To compete with the Lotto.
The UN Green Bonds could be issued with 8 years of tenure and 5 years of lock-in. (Premature redemption requests will not be allowed)
The bond can be bought by acquiring coupons that add up to a bond.
These coupons can be purchased both online and offline at the same price as a lotto ticket.
On reaching one hundred coupons an investor gets an acknowledged receipt of the purchase and a bond. Then he receives the soft copy of the certificate to his/ her registered email address, and a few days later a certificate bond gets issued.
This Certified Bond is then eligible to enter the yearly draw to win 20 million.
The coupon is dated and numbered entering a Cash prize monthly or weekly draw like the lotto.
Like the Lotto, if the prize is not won it rolls over to the next draw with an additional 20 million.
The owner submits the certified bond online with his chosen lotto numbers.
If the investor does not win the additional value from holding the green asset bond derives from enhanced transparency and association with a green project financed by the bond.
The role of the UN would be to the underwriter.
Surety for bonds issues could be not just governments. Digital monopolies like Facebook, Net Flick, Apple, Microsoft, Drug Companies, etc. could be the financial Surety anchors.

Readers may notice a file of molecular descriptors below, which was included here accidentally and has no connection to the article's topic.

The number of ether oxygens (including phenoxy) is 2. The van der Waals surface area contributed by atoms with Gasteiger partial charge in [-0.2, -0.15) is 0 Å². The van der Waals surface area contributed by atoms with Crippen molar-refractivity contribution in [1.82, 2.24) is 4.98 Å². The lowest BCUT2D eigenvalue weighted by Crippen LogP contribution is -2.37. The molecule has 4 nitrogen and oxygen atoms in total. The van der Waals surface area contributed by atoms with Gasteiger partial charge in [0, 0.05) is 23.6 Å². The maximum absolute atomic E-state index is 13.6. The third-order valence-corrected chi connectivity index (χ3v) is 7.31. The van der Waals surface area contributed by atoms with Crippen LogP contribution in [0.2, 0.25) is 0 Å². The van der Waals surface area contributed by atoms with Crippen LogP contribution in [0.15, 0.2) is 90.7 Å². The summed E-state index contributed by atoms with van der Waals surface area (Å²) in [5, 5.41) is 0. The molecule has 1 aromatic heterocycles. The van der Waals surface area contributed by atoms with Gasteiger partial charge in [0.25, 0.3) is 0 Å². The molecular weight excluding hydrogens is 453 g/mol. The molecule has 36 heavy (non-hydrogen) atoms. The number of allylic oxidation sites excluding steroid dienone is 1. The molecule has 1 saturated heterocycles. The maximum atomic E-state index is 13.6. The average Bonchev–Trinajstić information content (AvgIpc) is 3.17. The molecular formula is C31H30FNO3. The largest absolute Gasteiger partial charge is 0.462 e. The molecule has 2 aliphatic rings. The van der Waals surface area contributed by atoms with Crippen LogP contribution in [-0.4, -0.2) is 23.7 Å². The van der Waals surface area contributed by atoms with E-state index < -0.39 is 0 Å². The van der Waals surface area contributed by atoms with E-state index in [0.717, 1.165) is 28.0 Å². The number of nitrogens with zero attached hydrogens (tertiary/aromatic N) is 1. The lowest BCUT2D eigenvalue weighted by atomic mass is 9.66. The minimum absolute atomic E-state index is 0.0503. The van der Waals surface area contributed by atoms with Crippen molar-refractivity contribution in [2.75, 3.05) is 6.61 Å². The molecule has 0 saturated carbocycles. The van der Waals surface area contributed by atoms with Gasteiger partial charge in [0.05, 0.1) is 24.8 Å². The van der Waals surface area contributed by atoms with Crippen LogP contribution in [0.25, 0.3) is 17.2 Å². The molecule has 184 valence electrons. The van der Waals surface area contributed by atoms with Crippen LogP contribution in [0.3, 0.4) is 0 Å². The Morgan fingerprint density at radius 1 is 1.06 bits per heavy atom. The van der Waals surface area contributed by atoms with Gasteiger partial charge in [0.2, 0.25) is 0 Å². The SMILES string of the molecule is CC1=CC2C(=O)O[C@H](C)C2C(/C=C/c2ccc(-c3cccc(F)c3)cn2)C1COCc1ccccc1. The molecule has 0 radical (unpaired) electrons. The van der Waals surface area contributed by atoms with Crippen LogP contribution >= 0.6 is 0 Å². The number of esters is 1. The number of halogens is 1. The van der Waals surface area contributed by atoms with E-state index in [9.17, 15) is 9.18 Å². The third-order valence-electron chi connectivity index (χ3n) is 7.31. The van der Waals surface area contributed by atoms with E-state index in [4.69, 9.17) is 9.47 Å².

To evaluate financial risks, rates, and rules for a loan or investment for a project that meets certain pre-established environmental criteria.
As world economies feel the negative effects of the pandemic the threat of inflation is gathering pace the Green conversion is also gathering pace.
Europe has fostered an engaged and active green bond market so why not for the whole world.
This idea would let all of us invest digital, or not in the future while earning a fixed interest from that investment and if lucky win a cash prize.
The second suggestion is a world aid commission of 0.05% on all Sovergnity Fund acquisitions, on all currency transactions over 50,000$, on all algorithms that produce profit for profit’s sake, and on all lottos.
The demands of life can often cause us to focus on things that don’t really matter. Take profit-seeking algorithms for example.
Hopefully, we can get more people to wake up while there is still time because the clock is ticking for humanity and for our planet as a whole and it will be rightly scary for the next generation who will be in the midst of it.
All human comments are appreciated. All like clicks and abuse chucked in the bin.